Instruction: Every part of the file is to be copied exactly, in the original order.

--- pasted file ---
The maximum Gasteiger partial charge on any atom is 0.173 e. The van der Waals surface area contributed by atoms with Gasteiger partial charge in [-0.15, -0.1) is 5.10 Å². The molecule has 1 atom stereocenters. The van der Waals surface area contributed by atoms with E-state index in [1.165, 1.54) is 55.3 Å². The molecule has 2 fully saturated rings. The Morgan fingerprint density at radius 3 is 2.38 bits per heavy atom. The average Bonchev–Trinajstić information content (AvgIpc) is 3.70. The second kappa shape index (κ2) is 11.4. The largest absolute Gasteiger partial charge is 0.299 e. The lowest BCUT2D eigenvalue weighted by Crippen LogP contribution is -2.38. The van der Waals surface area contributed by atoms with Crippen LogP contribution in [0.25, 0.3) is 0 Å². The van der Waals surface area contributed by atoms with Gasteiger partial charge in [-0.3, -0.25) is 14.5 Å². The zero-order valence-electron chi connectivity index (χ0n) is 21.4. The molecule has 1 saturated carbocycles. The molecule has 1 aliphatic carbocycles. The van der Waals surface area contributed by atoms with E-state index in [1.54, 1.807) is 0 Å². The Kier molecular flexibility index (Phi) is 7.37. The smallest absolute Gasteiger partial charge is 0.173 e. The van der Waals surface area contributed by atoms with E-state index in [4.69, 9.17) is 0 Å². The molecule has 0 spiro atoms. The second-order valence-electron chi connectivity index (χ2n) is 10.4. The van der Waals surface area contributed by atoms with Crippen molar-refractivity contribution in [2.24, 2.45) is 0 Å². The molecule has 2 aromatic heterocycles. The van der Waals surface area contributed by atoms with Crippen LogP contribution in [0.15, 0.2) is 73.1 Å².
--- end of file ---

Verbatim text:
The maximum Gasteiger partial charge on any atom is 0.173 e. The van der Waals surface area contributed by atoms with Gasteiger partial charge in [-0.15, -0.1) is 5.10 Å². The molecule has 1 atom stereocenters. The van der Waals surface area contributed by atoms with E-state index in [1.165, 1.54) is 55.3 Å². The molecule has 2 fully saturated rings. The Morgan fingerprint density at radius 3 is 2.38 bits per heavy atom. The average Bonchev–Trinajstić information content (AvgIpc) is 3.70. The second kappa shape index (κ2) is 11.4. The largest absolute Gasteiger partial charge is 0.299 e. The lowest BCUT2D eigenvalue weighted by Crippen LogP contribution is -2.38. The van der Waals surface area contributed by atoms with Crippen LogP contribution in [0.25, 0.3) is 0 Å². The van der Waals surface area contributed by atoms with Gasteiger partial charge in [-0.3, -0.25) is 14.5 Å². The zero-order valence-electron chi connectivity index (χ0n) is 21.4. The molecule has 1 saturated carbocycles. The molecule has 1 aliphatic carbocycles. The van der Waals surface area contributed by atoms with E-state index in [1.54, 1.807) is 0 Å². The Kier molecular flexibility index (Phi) is 7.37. The smallest absolute Gasteiger partial charge is 0.173 e. The van der Waals surface area contributed by atoms with E-state index in [4.69, 9.17) is 0 Å². The molecule has 0 spiro atoms. The second-order valence-electron chi connectivity index (χ2n) is 10.4. The van der Waals surface area contributed by atoms with Crippen molar-refractivity contribution in [2.24, 2.45) is 0 Å². The molecule has 2 aromatic heterocycles. The van der Waals surface area contributed by atoms with Crippen LogP contribution in [0.15, 0.2) is 73.1 Å².